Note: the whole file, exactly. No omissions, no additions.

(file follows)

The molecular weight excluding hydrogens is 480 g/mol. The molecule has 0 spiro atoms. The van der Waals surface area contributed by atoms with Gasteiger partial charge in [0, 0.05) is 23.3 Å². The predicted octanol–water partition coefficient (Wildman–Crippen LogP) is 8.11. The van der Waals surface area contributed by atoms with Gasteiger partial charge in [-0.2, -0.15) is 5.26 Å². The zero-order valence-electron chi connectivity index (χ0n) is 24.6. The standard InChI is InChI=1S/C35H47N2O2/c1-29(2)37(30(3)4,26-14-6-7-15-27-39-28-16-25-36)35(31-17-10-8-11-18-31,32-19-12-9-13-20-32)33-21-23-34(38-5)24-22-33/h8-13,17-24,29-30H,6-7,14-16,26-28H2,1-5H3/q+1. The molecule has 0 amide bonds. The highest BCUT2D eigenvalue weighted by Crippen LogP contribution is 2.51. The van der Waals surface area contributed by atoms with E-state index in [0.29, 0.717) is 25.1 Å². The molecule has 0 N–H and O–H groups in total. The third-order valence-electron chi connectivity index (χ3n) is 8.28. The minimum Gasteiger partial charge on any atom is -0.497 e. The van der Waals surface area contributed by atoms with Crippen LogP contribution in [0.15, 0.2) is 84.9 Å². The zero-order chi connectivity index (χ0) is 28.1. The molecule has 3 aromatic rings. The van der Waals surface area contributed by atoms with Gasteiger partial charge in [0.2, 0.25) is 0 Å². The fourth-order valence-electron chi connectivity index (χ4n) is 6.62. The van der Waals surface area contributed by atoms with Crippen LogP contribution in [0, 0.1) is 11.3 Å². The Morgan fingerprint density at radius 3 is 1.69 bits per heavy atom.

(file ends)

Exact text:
The molecular weight excluding hydrogens is 480 g/mol. The molecule has 0 spiro atoms. The van der Waals surface area contributed by atoms with Gasteiger partial charge in [0, 0.05) is 23.3 Å². The predicted octanol–water partition coefficient (Wildman–Crippen LogP) is 8.11. The van der Waals surface area contributed by atoms with Gasteiger partial charge in [-0.2, -0.15) is 5.26 Å². The zero-order valence-electron chi connectivity index (χ0n) is 24.6. The standard InChI is InChI=1S/C35H47N2O2/c1-29(2)37(30(3)4,26-14-6-7-15-27-39-28-16-25-36)35(31-17-10-8-11-18-31,32-19-12-9-13-20-32)33-21-23-34(38-5)24-22-33/h8-13,17-24,29-30H,6-7,14-16,26-28H2,1-5H3/q+1. The molecule has 0 amide bonds. The highest BCUT2D eigenvalue weighted by Crippen LogP contribution is 2.51. The van der Waals surface area contributed by atoms with E-state index in [0.29, 0.717) is 25.1 Å². The molecule has 0 N–H and O–H groups in total. The third-order valence-electron chi connectivity index (χ3n) is 8.28. The minimum Gasteiger partial charge on any atom is -0.497 e. The van der Waals surface area contributed by atoms with Crippen LogP contribution in [0.15, 0.2) is 84.9 Å². The zero-order chi connectivity index (χ0) is 28.1. The molecule has 3 aromatic rings. The van der Waals surface area contributed by atoms with Gasteiger partial charge in [0.2, 0.25) is 0 Å². The fourth-order valence-electron chi connectivity index (χ4n) is 6.62. The van der Waals surface area contributed by atoms with Crippen LogP contribution in [0, 0.1) is 11.3 Å². The Morgan fingerprint density at radius 3 is 1.69 bits per heavy atom.